How To Build a Vector Clock Graphic in Illustrator
This post was originally published in 2010
The tips and techniques explained may be outdated.
If you’re looking to develop your Illustrator skills, here’s a tutorial for you! Follow this walkthrough to see the how adding layer after layer of vector shapes, along with a range of gradients and a spot of texture can quickly create a great looking icon-style clock graphic.
The main ingredient we’ll be adding to this design, other than a bunch of circles to build up the overall shape, is a range of gradient fills. These gradients are what really adds that extra touch of depth, and combined with an extra shadow or two, results in a fairly realistic looking graphic.
Open up Adobe Illustrator and create a new document. I personally use the CMYK colour mode, simply because I find it easier to manage the level of black in each colour, but you may certainly use the RGB for a wider spectrum of colours. Draw a circle on the artboard. Hold Shift to maintain a perfect circle and fill with an angled linear gradient from dark to light blue.
Press CMD+C to copy the shape, and CMD+B to paste behind. Grab the corner with the Selection Tool and scale up very slightly. Remember to hold Shift to keep the shape proportional. Adjust the lightest swatch from the gradient to a lighter shade of blue.
Copy (CMD+C) the outer shape and press CMD+F to paste in front. Scale the shape down while holding both the Shift and Alt key. Adjust the angle of the gradient so that it flows diagonally in the opposite direction.
Press CMD+F once again to paste another copy of the large outer circle on top of the stack. Fill this shape with black, then go to Effect > Texture > Grain.
Change the blending mode of the grain-filled circle to Multiply, then reduce the opacity right down to around 15%.
This grain adds a little texture to the clock casing, which helps add a touch of realism. After all, things aren’t perfectly smooth in real life.
Paste in another circle and scale it down to fit in place as the clock face. Replace the fill with a radial gradient from grey to white. Adjust the sliders to ensure the gradient doesn’t creep too far towards the centre.
Elsewhere on the document, draw a small thin rectangle. Fill the rectangle with grey, then duplicate it by holding the Alt key and dragging the shape downwards. Hold the Shift key to keep the axis constrained vertically.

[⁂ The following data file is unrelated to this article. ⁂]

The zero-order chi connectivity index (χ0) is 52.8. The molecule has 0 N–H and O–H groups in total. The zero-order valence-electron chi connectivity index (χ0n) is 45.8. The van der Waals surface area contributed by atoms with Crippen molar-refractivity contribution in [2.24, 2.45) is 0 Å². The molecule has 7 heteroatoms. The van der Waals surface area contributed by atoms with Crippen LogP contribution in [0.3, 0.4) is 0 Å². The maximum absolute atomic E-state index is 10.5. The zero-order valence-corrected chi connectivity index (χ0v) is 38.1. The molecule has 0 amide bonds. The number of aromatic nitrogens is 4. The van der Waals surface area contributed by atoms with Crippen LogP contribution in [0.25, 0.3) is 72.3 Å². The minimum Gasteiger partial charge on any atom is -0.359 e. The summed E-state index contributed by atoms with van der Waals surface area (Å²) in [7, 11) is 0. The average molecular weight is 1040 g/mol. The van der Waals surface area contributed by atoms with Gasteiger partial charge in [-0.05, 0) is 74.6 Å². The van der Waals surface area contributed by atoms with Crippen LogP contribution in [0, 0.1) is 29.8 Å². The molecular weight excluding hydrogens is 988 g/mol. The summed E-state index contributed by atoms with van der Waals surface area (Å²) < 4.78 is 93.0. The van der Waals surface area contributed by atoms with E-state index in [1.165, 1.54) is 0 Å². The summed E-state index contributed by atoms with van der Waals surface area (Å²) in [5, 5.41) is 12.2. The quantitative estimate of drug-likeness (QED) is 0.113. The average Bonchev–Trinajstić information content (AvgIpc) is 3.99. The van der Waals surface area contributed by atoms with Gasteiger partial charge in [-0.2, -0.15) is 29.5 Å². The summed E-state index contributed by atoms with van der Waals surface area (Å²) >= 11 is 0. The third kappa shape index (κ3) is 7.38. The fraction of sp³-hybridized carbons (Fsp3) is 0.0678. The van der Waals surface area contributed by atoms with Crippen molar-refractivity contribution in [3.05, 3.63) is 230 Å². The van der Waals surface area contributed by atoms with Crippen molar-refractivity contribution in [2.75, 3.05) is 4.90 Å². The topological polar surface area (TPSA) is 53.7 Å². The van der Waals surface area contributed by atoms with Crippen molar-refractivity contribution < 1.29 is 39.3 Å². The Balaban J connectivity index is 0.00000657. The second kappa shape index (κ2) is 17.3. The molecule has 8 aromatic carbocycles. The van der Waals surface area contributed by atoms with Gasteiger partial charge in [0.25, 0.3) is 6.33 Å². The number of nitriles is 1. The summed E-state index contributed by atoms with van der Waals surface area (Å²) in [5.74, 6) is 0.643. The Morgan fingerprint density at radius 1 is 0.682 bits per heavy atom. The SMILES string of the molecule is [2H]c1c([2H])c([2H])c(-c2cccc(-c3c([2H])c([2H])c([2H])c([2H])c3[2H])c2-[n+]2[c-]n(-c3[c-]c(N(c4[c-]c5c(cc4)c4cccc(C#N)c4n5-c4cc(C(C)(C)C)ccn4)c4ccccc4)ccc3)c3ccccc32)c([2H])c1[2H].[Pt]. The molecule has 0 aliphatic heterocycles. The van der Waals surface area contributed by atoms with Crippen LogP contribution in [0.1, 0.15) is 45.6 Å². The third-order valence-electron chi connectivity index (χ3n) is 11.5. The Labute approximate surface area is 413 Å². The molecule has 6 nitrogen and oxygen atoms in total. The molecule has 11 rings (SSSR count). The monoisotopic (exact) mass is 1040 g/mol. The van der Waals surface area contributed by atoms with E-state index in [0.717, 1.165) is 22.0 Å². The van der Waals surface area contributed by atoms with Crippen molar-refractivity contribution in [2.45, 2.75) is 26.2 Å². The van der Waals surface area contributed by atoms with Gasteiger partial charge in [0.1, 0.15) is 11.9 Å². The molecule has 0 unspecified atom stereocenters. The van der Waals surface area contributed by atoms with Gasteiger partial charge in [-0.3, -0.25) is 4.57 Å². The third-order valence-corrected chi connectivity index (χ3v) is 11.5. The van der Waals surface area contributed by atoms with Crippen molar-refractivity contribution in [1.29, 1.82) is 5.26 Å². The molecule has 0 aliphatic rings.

These two shapes will be the base of the clock face metrics, but we need to duplicate them accurately to fill the remaining space. Group the shapes together (CMD+G), then to go Object > Transform > Transform Each. 360 (degrees in a circle) divided by 12 (figures on the clock face) equals 30 degrees each, so enter 30 in the Angle option. Press Copy to initiate the first transformation, then simply press CMD+D to repeat the action.
When you have a complete set of metrics, group all the shapes together and position onto the clock face.
Copy and paste another duplicate of the clock face, then scale it right down to the centre. Adjust the gradient to flow vertically with a medium to light grey.
Grab the rounded rectangle tool and draw a few fingers of various sizes. Fill each one with a relevant colour, such as a darker grey for the ‘little hand’, a light grey for the ‘big hand’ and red for the seconds counter.
Rotate and position these shapes onto the clock face. Use the shortcut CMD+[ to alter the stacking order so that they appear below the centre circle.
Select all three circles and duplicate by pressing Alt and the downwards cursor key. Change the fill of all three shapes to black and change the blending mode to Multiply at 20%. This creates the impression of a little shadow underneath the fingers.
Use the Type tool to brand your clock. Remember the CMD+[ shortcut to adjust the order of the objects so the text is below the clock finger.
Copy and paste another copy of the clock face and fill with black. Use the Ellipse tool to draw a temporary shape across the black circle. The aim is to achieve a nice flowing curve that intersects the black object. With both shapes selected, use the Minus Front option from the Pathfinder palette to chop out the shape. Change to Multiply at just 3% to form a subtle shadow.
Let’s start on the background. Grab the rectangle tool and draw a large square then fill with a diagonal cyan gradient. Use the shortcut CMD+Shift+[ to send the object to the back.
Copy and paste in front the background square and fill the new object with a repeating pattern. This horrendous fish pattern is hidden away in the default Illustrator swatches collection. Change the blending mode to Overlay to merge the colours with the blue gradient.
Draw a slightly larger black circle behind the clock, change the blending mode to Multiply at 30% and offset towards the bottom right.
Keep the black circle selected, then go to Effect > Blur > Gaussian Blur. Enter a 30px radius in the options panel.
This pretty much renders our little clock complete… Just don’t rely on it for the correct time!